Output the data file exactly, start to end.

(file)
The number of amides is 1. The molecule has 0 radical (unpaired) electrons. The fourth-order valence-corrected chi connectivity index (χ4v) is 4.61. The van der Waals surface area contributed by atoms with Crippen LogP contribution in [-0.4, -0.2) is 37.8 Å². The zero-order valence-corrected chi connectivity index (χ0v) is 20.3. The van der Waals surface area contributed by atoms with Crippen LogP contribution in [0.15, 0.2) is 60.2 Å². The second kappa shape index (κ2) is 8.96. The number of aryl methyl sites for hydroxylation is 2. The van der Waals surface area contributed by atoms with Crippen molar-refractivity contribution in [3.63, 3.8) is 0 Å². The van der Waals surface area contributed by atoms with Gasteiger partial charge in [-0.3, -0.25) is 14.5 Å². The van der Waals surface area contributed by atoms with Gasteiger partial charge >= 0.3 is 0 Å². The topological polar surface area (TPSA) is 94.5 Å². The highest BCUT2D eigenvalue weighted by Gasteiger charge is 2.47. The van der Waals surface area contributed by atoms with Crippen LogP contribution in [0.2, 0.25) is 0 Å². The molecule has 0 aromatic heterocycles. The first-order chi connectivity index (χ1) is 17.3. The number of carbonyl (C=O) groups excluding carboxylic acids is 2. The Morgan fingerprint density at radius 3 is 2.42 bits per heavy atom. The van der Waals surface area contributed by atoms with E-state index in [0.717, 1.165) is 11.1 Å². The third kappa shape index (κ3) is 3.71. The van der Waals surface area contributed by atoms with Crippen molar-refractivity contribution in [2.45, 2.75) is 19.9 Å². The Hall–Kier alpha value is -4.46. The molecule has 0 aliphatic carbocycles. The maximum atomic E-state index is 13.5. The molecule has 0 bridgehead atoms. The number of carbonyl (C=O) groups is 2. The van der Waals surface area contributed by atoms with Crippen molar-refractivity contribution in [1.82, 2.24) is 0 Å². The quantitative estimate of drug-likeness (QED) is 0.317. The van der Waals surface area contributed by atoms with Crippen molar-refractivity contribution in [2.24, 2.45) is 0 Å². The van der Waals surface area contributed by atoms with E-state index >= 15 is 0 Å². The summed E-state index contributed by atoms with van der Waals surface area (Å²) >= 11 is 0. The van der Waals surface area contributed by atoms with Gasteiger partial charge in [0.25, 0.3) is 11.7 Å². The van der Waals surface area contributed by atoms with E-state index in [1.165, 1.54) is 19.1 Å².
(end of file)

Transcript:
The number of amides is 1. The molecule has 0 radical (unpaired) electrons. The fourth-order valence-corrected chi connectivity index (χ4v) is 4.61. The van der Waals surface area contributed by atoms with Crippen LogP contribution in [-0.4, -0.2) is 37.8 Å². The zero-order valence-corrected chi connectivity index (χ0v) is 20.3. The van der Waals surface area contributed by atoms with Crippen LogP contribution in [0.15, 0.2) is 60.2 Å². The second kappa shape index (κ2) is 8.96. The number of aryl methyl sites for hydroxylation is 2. The van der Waals surface area contributed by atoms with Crippen molar-refractivity contribution in [3.63, 3.8) is 0 Å². The van der Waals surface area contributed by atoms with Gasteiger partial charge in [-0.3, -0.25) is 14.5 Å². The van der Waals surface area contributed by atoms with Gasteiger partial charge >= 0.3 is 0 Å². The topological polar surface area (TPSA) is 94.5 Å². The highest BCUT2D eigenvalue weighted by Gasteiger charge is 2.47. The van der Waals surface area contributed by atoms with Crippen LogP contribution in [0.2, 0.25) is 0 Å². The molecule has 0 aromatic heterocycles. The first-order chi connectivity index (χ1) is 17.3. The number of carbonyl (C=O) groups excluding carboxylic acids is 2. The Morgan fingerprint density at radius 3 is 2.42 bits per heavy atom. The van der Waals surface area contributed by atoms with E-state index in [0.717, 1.165) is 11.1 Å². The third kappa shape index (κ3) is 3.71. The van der Waals surface area contributed by atoms with Crippen molar-refractivity contribution in [2.45, 2.75) is 19.9 Å². The Hall–Kier alpha value is -4.46. The molecule has 0 aliphatic carbocycles. The maximum atomic E-state index is 13.5. The molecule has 0 bridgehead atoms. The number of carbonyl (C=O) groups is 2. The van der Waals surface area contributed by atoms with Crippen molar-refractivity contribution in [1.82, 2.24) is 0 Å². The quantitative estimate of drug-likeness (QED) is 0.317. The van der Waals surface area contributed by atoms with Crippen molar-refractivity contribution in [2.24, 2.45) is 0 Å². The van der Waals surface area contributed by atoms with E-state index >= 15 is 0 Å². The summed E-state index contributed by atoms with van der Waals surface area (Å²) >= 11 is 0. The van der Waals surface area contributed by atoms with Gasteiger partial charge in [0.25, 0.3) is 11.7 Å². The van der Waals surface area contributed by atoms with E-state index in [1.165, 1.54) is 19.1 Å².